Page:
but rather as just, like what you did when you typed in all the skills that you thought students needed to have to be successful It kind of started out that way where we were just throwing out the ideas and the things that we thought were important And so we came up with a new English course outline, and you have that where you can download it This course outline was designed to be contextualized to the community colleges so that students were learning the skills that they would need in the community college, but also to the business information worker So you’ll see that there is, in that course outline, there are modules for research and not plagiarizing There is modules for time management, note taking– oh my goodness In all of my classes, I have all of my teachers teaching note taking Whether it is an English class, a science class, a social studies class, one of the things that they said is just note taking, being able to take notes Because you know, even if they’re doing a PowerPoint, the instructor is not going to stop and wait for everybody to copy every single word off that PowerPoint, right? And so being able to have the study skills, the research skills, the writing skills, was very important And so another thing when we designed this– because again, we’re working with the ABE instructors at the community colleges when we were doing this– is that we designed the course outline so that it could be done at the adult school level using high school level curriculum But it could also be done at the community college level using the college level curriculum And we felt like that was very important We also developed, as our ABE work group, developed a workplace math course outline And it is contextualized to construction trade, to business, and to health care And this was an important course outline to our group, but it was especially important to my school My school district, Mount Diablo Unified School District, just a couple of years ago raised the graduation requirement for us So instead of needing 20 credits to get a diploma, our students need 30 math credits to get their diploma And this was difficult for us for a number of reasons One is that a lot of– they deleted pre-algebra and algebra skills– I think it’s called algebra skills– and said you can’t offer that anymore And so what we did is we went ahead and we added geometry the first semester We added a geometry class And talk about a big boo-boo Pretty much everybody in that class failed The reason, because they did not have the algebra skills they needed to be successful in the geometry class And so we had to take a step back And so when we started talking about this workplace math, we realized that this is a place where our students can really get the math foundations that they need They’re getting it in a way that is contextualized to the workplace so that it will help them to transition into trainings for construction and health care and business But it will also help them, for those that are trying to take the high school equivalency test Because some of our students were struggling in the algebra class because they didn’t have any basic skills And so it helps those students are able to take this class as well We also get students that are referred to us from our own C-Tech program on our campus because that program has an entrance test It’s pretty much a basic math entrance test But students that fail it cannot get into the C-Tech program So those students are referred over to our ABE program And so I have all these students that have these different goals And so it was nice to be able to find a math class that could really help them The last group was our ESL students that are trying to also get into career training programs and need math courses And so rather than having a math course in the high school program and a math course in the ESL program, it made sense that we put these math courses together And so I have– we have students in our ESL classes that maybe leave their classes on two days a week to come over to take the math class And this is another way to also help our ESL students transition into our high school diploma and high school equivalency classes, should they elect to do so And it kind of gives them kind of that little– you know how before you jump in the pool you put your little toe in to see how well you like it and the water temperature?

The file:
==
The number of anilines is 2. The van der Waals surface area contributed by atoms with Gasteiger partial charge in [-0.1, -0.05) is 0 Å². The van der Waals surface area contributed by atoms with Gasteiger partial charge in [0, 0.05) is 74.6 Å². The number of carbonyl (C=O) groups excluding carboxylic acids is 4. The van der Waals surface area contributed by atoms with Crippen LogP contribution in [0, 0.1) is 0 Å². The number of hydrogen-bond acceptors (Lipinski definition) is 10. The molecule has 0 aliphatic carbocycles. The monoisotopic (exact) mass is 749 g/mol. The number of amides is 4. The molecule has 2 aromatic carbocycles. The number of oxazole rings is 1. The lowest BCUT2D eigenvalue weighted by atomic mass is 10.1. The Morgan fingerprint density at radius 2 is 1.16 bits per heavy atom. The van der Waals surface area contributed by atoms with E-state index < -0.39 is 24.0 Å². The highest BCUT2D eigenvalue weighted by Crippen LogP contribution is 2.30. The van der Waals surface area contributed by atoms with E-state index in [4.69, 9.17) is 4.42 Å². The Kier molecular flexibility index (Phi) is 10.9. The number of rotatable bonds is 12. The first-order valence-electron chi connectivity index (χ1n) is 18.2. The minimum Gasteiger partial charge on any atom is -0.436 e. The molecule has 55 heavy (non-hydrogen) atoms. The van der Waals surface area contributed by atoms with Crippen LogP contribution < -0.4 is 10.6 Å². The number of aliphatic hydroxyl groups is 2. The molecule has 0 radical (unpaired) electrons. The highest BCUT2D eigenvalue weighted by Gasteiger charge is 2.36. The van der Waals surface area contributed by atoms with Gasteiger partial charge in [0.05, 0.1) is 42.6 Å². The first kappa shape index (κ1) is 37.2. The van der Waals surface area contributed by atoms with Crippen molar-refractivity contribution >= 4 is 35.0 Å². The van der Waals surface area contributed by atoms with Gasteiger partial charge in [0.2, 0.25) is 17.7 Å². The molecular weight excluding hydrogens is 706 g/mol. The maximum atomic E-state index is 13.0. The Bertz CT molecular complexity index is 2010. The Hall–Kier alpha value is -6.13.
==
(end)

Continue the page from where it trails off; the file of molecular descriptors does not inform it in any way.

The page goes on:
This is kind of a chance for those students to make their first attempt at a transition into the high school program So we have those two course outlines And we have those attached You’re welcome to download them, share them, use them If you need a Microsoft Word copy of it, just email me I have my email on the very last slide And you’re welcome to email me so that you can modify it for your program I never believe in starting from scratch if I don’t have to Another thing that we are doing at our campus is we are utilizing boot camps And one of the boot camps for those students that took the C-Tech test and failed but only failed by a few points, we have a little boot camp on Fridays to– it’s more of a math refresher The students that failed by a lot and got a very low score on that, we encourage to take the workplace math course And again, I wanted to mention too that that is probably one of my most popular classes this term That class is pretty full on and has quite a wait list And we do other boot camps as well Remember, the community colleges talked about how important technology is for them And so we have just little boot camps on technology The boot camps, I think, are helpful because it requires less of a commitment for the students And so they’re more apt to do it They know that they’re not going to be in there for a whole semester or a whole trimester, but rather maybe a couple of weeks, and get the help that they need Another thing that we did for our students– and this actually originated as a way to help ESL students transition into the high school department– is a writing lab I had gone to my English teachers and I knew that our second language students were struggling in our English classes And so I went to the English instructors and said, you know, how can we help these students And they all said basically, you know, these students are so smart and they’re so dedicated, but they’re really struggling with the writing And so we started a writing lab And really the first time we did it, it was just for ESL students And then after that got to going, my English teachers were saying, you know, but we have a lot of native born speakers that really need help with writing skills as well And so that has kind of grown into where we have a writing lab during the day for the morning students, but we also have a writing lab at night Our classes meet on Tuesday and Thursday night for our regular classes And so we have a writing lab going on on Wednesday night so that students don’t miss the classes they are in, but they can go to the writing lab and get extra help That particular teacher that teaches it is great at differentiation, great at scaffolding The other thing– talk about little missteps– one of the missteps we made at the very beginning is that when we started this as an ESL transition class is that we really made the class about grammar and about vocabulary And the students came back to us and said, but that’s what we’re learning in our ESL classes We just want to help with writing And so now the writing lab is really– we still do some review on some grammar if we’re seeing those mistakes– but really getting into the formatting of the writing and really helping students with getting beyond just the grammar We have a learning lab available for students to come and work together, or come in and use books after the classes It also provides math support We have a teacher in there that can help with math support Remember the community colleges said they need to– you know, instead of students quitting, they need to be able to find help And so getting them used to going to the learning lab or identifying themselves, hopefully, as someone that’s struggling and seeking the help on their own, or sometimes they’re referred by their instructors Electives, we also provide elective classes for our students And this, we provide these electives for all of our students, whether it is the C-Tech students, the high school students, or the ESL students We always tend to laugh that my ESL students sometimes attend more of my high school classes than my high school students do And so but we want these electives to be relevant to the students, and to adults, and to adult life And so one of the workshops we’re doing is the ETS workforce skills I think somebody typed into the chat pod soft skills And that’s what this program, excuse me, program is all about is to help students with their soft skills And they get a little certificate at the end of it that they can put with their resume or their application And we have a lot of– Tricia Yes? I’m going to interrupt you for a second because you have a couple of questions